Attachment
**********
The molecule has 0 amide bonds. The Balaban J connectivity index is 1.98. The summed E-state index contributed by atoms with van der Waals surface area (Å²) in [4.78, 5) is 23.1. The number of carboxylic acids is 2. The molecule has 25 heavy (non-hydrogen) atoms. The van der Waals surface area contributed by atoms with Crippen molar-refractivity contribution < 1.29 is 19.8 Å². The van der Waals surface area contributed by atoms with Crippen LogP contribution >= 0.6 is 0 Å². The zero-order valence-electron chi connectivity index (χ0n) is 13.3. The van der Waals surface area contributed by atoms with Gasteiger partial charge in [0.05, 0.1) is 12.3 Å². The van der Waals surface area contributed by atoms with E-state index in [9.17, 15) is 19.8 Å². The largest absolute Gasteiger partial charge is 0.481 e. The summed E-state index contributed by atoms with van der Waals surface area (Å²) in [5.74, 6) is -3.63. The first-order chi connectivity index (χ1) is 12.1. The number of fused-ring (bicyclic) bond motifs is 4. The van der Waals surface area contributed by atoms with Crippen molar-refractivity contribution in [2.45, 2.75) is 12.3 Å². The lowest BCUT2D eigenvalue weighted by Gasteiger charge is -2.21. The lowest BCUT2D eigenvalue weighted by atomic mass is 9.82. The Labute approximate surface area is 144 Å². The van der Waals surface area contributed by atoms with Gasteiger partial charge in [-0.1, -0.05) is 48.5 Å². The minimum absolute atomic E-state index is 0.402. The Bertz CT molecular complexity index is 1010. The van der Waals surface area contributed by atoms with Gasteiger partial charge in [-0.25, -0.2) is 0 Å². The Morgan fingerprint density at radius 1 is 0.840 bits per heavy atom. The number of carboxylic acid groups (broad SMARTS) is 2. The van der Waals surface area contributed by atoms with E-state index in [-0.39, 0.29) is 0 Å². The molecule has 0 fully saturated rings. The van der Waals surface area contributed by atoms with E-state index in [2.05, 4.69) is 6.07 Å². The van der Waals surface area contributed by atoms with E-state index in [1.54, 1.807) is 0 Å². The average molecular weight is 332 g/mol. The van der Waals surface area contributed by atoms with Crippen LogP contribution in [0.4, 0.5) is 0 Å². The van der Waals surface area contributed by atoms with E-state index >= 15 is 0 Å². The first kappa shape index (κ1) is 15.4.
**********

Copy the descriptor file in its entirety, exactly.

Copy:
The molecule has 0 amide bonds. The Balaban J connectivity index is 1.98. The summed E-state index contributed by atoms with van der Waals surface area (Å²) in [4.78, 5) is 23.1. The number of carboxylic acids is 2. The molecule has 25 heavy (non-hydrogen) atoms. The van der Waals surface area contributed by atoms with Crippen molar-refractivity contribution < 1.29 is 19.8 Å². The van der Waals surface area contributed by atoms with Crippen LogP contribution >= 0.6 is 0 Å². The zero-order valence-electron chi connectivity index (χ0n) is 13.3. The van der Waals surface area contributed by atoms with Gasteiger partial charge in [0.05, 0.1) is 12.3 Å². The van der Waals surface area contributed by atoms with E-state index in [9.17, 15) is 19.8 Å². The largest absolute Gasteiger partial charge is 0.481 e. The summed E-state index contributed by atoms with van der Waals surface area (Å²) in [5.74, 6) is -3.63. The first-order chi connectivity index (χ1) is 12.1. The number of fused-ring (bicyclic) bond motifs is 4. The van der Waals surface area contributed by atoms with Crippen molar-refractivity contribution in [2.45, 2.75) is 12.3 Å². The lowest BCUT2D eigenvalue weighted by Gasteiger charge is -2.21. The lowest BCUT2D eigenvalue weighted by atomic mass is 9.82. The Labute approximate surface area is 144 Å². The van der Waals surface area contributed by atoms with Gasteiger partial charge in [-0.1, -0.05) is 48.5 Å². The minimum absolute atomic E-state index is 0.402. The Bertz CT molecular complexity index is 1010. The van der Waals surface area contributed by atoms with Gasteiger partial charge in [-0.25, -0.2) is 0 Å². The Morgan fingerprint density at radius 1 is 0.840 bits per heavy atom. The number of carboxylic acid groups (broad SMARTS) is 2. The van der Waals surface area contributed by atoms with E-state index in [-0.39, 0.29) is 0 Å². The molecule has 0 fully saturated rings. The van der Waals surface area contributed by atoms with E-state index in [2.05, 4.69) is 6.07 Å². The van der Waals surface area contributed by atoms with E-state index in [1.54, 1.807) is 0 Å². The average molecular weight is 332 g/mol. The van der Waals surface area contributed by atoms with Crippen LogP contribution in [0.4, 0.5) is 0 Å². The van der Waals surface area contributed by atoms with E-state index >= 15 is 0 Å². The first kappa shape index (κ1) is 15.4.